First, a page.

Snow Tubing!


Winter’s chill brings the snow bug, and our family loves to hit the slopes. So recently, we made the two-hour drive to the mountains to find some snow. With only 24 hours to spare and a tight budget, the full weekend of family skiing and snowboarding was out of the question on this trip.

We found the perfect alternative: snow tubing at Hawksnest. For less than the cost of half-day lift tickets — and no rental equipment hassles — we hit the slopes for an hour and 45 minutes of snow-filled, family fun.

You may recognize the name Hawksnest as the ski resort located in the tiny N.C. town of Seven Devils. Lenny Cottom, the owner and manager of the property, converted it this season to exclusively offer snow tubing — making it the biggest snow-tubing operation on the East Coast. With more than 600 tubes and 100 percent snow-making, families are guaranteed good conditions, as long as the weather cooperates.

We arrived during a light snowfall, with two excited 8-year-old boys in tow and got our tickets for the 2 p.m. session. Because there’s no special equipment to rent and no lessons required, we were able to jump right into the action. We picked our tubes and started on a moderate slide, but within two runs, the boys were boldly jumping on their tubes headfirst down the steeper hills.

As a parent wanting to avoid an emergency-room visit, the headfirst idea was a little scary, but I reasoned, “If you can’t beat ’em, join ’em.” So I gave it a try. Going headfirst on a giant inner tube was crazy. I made it down without any need for medical attention, though I did take out a small iceberg with my right knee on the third run and decided feet-first was a better option for a 40-something mom.

Tubing is great for families because it’s easy to participate together. Preschoolers can ride doubled up with Mom or Dad on a tube, and older kids can slide along beside them. Even grandparents get in on the fun. Falling down is minimal, thus reducing the “Mommy, I’m cold!” complaints, but rough-and-tumble boys will find ways to wipe out anyway, and so waterproof snow gear is a must. A moving carpet serves the two main slopes, and a manageable hike is needed to reach the other tube runs. The littlest members might not make it through a full session, but older kids (7 and older) will enjoy every last minute.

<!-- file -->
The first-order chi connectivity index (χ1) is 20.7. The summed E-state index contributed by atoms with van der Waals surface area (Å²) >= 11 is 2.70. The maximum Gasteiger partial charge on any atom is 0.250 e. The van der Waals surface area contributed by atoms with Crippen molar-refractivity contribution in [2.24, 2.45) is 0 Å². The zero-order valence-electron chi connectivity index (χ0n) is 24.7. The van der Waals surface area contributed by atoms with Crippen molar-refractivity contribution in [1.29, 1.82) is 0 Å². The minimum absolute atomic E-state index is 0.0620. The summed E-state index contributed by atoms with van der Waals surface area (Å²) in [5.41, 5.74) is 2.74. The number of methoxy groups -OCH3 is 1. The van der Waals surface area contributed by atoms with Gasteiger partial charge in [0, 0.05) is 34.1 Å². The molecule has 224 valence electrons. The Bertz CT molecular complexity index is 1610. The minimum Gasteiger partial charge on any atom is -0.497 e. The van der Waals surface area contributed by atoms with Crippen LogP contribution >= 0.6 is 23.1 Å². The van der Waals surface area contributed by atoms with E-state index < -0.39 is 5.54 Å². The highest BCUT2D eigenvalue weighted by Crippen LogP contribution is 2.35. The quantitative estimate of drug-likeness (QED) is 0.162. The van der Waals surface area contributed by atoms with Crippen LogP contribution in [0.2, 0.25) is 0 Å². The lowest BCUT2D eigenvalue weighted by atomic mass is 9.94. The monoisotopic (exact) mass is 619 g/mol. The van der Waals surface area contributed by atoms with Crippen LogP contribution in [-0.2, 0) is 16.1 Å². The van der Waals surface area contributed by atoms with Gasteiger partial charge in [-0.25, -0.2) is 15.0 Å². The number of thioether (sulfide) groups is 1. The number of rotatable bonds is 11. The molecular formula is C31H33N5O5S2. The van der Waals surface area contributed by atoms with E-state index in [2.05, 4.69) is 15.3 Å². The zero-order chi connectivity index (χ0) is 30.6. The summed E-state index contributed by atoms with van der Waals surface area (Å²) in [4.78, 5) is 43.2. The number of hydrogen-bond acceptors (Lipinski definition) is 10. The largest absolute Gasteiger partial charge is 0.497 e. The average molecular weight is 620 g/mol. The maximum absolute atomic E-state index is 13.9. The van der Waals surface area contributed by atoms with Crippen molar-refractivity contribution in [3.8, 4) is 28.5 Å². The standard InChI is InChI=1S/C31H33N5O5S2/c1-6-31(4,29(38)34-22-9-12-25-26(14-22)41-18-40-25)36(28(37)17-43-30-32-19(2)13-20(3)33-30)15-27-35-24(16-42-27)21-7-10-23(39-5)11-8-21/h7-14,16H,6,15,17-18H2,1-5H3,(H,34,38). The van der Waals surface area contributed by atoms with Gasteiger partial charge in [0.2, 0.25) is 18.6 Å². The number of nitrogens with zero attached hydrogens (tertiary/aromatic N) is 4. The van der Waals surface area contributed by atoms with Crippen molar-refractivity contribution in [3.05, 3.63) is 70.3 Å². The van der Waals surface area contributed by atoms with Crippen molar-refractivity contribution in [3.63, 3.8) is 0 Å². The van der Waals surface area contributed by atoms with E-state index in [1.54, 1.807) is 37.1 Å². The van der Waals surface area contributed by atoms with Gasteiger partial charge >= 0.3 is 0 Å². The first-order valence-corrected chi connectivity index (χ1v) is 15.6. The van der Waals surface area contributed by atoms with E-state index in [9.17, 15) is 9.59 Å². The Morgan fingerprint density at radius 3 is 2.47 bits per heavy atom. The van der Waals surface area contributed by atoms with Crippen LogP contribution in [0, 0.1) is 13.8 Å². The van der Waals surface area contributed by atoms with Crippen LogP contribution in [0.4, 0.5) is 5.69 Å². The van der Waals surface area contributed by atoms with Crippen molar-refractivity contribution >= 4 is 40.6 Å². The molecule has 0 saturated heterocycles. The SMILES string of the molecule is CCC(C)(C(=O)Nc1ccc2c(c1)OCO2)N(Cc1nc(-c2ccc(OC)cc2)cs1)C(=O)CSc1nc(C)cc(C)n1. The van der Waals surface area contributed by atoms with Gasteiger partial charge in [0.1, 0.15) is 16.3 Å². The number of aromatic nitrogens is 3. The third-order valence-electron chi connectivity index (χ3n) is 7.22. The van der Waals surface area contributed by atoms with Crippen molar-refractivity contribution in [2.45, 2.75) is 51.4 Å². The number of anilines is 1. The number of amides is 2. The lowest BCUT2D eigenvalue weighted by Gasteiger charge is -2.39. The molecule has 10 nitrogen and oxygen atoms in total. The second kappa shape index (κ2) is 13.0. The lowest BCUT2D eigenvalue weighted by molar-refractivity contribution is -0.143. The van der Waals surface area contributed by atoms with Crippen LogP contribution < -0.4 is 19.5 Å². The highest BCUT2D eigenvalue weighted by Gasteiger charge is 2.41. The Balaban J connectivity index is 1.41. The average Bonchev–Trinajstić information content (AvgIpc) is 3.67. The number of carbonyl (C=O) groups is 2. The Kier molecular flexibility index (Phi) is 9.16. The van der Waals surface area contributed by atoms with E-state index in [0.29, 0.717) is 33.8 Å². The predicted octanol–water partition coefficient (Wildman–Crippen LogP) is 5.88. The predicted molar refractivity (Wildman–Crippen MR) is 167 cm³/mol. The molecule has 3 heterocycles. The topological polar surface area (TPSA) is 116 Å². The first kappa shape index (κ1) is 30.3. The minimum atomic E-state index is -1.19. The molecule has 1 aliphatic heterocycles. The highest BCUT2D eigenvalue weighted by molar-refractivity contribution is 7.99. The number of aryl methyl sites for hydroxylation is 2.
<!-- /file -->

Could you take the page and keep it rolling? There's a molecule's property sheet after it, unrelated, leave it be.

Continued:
We brought our own camera, but could not beat the close-up, professional shots from the resort photographer. After your session, get a hot chocolate for the kids and a latte from the coffee bar while you find your photos. There’s a cozy fireplace and snack bar serving more substantial fare on the second floor, and a bar (beer only) on the upper level where several families were relaxing, watching football and observing the snowy fun below.

After our Saturday session, we retreated to Chetola Lodge in nearby Blowing Rock — a real treat and one of our family favorites.

Hawksnest can be a great destination for a day trip, an overnight in the mountains, or a fun diversion from skiing on a long weekend. Take the whole family and enjoy.

If You Go
2058 Skyland Drive, Seven Devils

Admission and Hours
$22/session; Monday-Friday 10 a.m.-6 p.m.
$30/session weekends/holidays
Saturday 8 a.m.-8 p.m. (and holidays)
Sunday 10 a.m.-4 p.m.
Sessions every two hours.
Signed liability waivers required.
Helmets and snow bibs are available for purchase.
Must be at least 3 years old.

Chetola Resort
North Main Street, Blowing Rock
Guestrooms $142-$270
One- to four-bedroom condos $159-$495

Eve White is the editor of Charlotte Parent, a sister publication to Piedmont Parent.

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